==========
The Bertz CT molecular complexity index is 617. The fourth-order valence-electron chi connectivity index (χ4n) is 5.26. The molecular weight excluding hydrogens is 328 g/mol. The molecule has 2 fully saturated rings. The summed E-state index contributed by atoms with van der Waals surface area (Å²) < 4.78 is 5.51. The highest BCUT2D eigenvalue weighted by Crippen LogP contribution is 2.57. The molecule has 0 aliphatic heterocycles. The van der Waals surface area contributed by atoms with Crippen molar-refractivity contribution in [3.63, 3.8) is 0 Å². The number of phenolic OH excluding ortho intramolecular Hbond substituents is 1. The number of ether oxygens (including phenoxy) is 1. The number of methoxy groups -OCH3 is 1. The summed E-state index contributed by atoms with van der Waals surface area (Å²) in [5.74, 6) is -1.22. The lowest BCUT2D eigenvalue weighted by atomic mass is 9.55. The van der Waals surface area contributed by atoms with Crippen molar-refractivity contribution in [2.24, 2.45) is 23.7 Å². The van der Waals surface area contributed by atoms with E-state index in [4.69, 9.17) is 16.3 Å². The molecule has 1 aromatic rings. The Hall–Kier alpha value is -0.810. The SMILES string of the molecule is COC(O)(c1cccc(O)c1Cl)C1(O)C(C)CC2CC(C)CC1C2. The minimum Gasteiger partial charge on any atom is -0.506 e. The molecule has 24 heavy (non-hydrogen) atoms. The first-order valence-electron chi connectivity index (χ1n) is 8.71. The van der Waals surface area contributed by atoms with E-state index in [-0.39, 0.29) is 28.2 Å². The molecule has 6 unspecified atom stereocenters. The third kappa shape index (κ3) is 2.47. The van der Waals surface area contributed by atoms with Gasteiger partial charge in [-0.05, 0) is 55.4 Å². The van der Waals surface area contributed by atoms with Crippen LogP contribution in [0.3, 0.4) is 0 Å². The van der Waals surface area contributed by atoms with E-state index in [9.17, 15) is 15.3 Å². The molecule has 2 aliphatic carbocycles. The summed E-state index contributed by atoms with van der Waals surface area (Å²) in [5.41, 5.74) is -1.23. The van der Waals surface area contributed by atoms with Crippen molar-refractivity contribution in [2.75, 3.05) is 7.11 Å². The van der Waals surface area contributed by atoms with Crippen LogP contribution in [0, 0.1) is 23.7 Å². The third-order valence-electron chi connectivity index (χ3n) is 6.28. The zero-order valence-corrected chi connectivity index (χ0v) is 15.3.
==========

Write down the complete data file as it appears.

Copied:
The Bertz CT molecular complexity index is 617. The fourth-order valence-electron chi connectivity index (χ4n) is 5.26. The molecular weight excluding hydrogens is 328 g/mol. The molecule has 2 fully saturated rings. The summed E-state index contributed by atoms with van der Waals surface area (Å²) < 4.78 is 5.51. The highest BCUT2D eigenvalue weighted by Crippen LogP contribution is 2.57. The molecule has 0 aliphatic heterocycles. The van der Waals surface area contributed by atoms with Crippen molar-refractivity contribution in [3.63, 3.8) is 0 Å². The number of phenolic OH excluding ortho intramolecular Hbond substituents is 1. The number of ether oxygens (including phenoxy) is 1. The number of methoxy groups -OCH3 is 1. The summed E-state index contributed by atoms with van der Waals surface area (Å²) in [5.74, 6) is -1.22. The lowest BCUT2D eigenvalue weighted by atomic mass is 9.55. The van der Waals surface area contributed by atoms with Crippen molar-refractivity contribution in [2.24, 2.45) is 23.7 Å². The van der Waals surface area contributed by atoms with E-state index in [4.69, 9.17) is 16.3 Å². The molecule has 1 aromatic rings. The Hall–Kier alpha value is -0.810. The SMILES string of the molecule is COC(O)(c1cccc(O)c1Cl)C1(O)C(C)CC2CC(C)CC1C2. The minimum Gasteiger partial charge on any atom is -0.506 e. The molecule has 24 heavy (non-hydrogen) atoms. The first-order valence-electron chi connectivity index (χ1n) is 8.71. The van der Waals surface area contributed by atoms with E-state index in [-0.39, 0.29) is 28.2 Å². The molecule has 6 unspecified atom stereocenters. The third kappa shape index (κ3) is 2.47. The van der Waals surface area contributed by atoms with Gasteiger partial charge in [-0.05, 0) is 55.4 Å². The van der Waals surface area contributed by atoms with Crippen LogP contribution in [0.3, 0.4) is 0 Å². The van der Waals surface area contributed by atoms with E-state index in [9.17, 15) is 15.3 Å². The molecule has 2 aliphatic carbocycles. The summed E-state index contributed by atoms with van der Waals surface area (Å²) in [5.41, 5.74) is -1.23. The van der Waals surface area contributed by atoms with Crippen molar-refractivity contribution in [2.75, 3.05) is 7.11 Å². The van der Waals surface area contributed by atoms with Crippen LogP contribution in [0, 0.1) is 23.7 Å². The third-order valence-electron chi connectivity index (χ3n) is 6.28. The zero-order valence-corrected chi connectivity index (χ0v) is 15.3.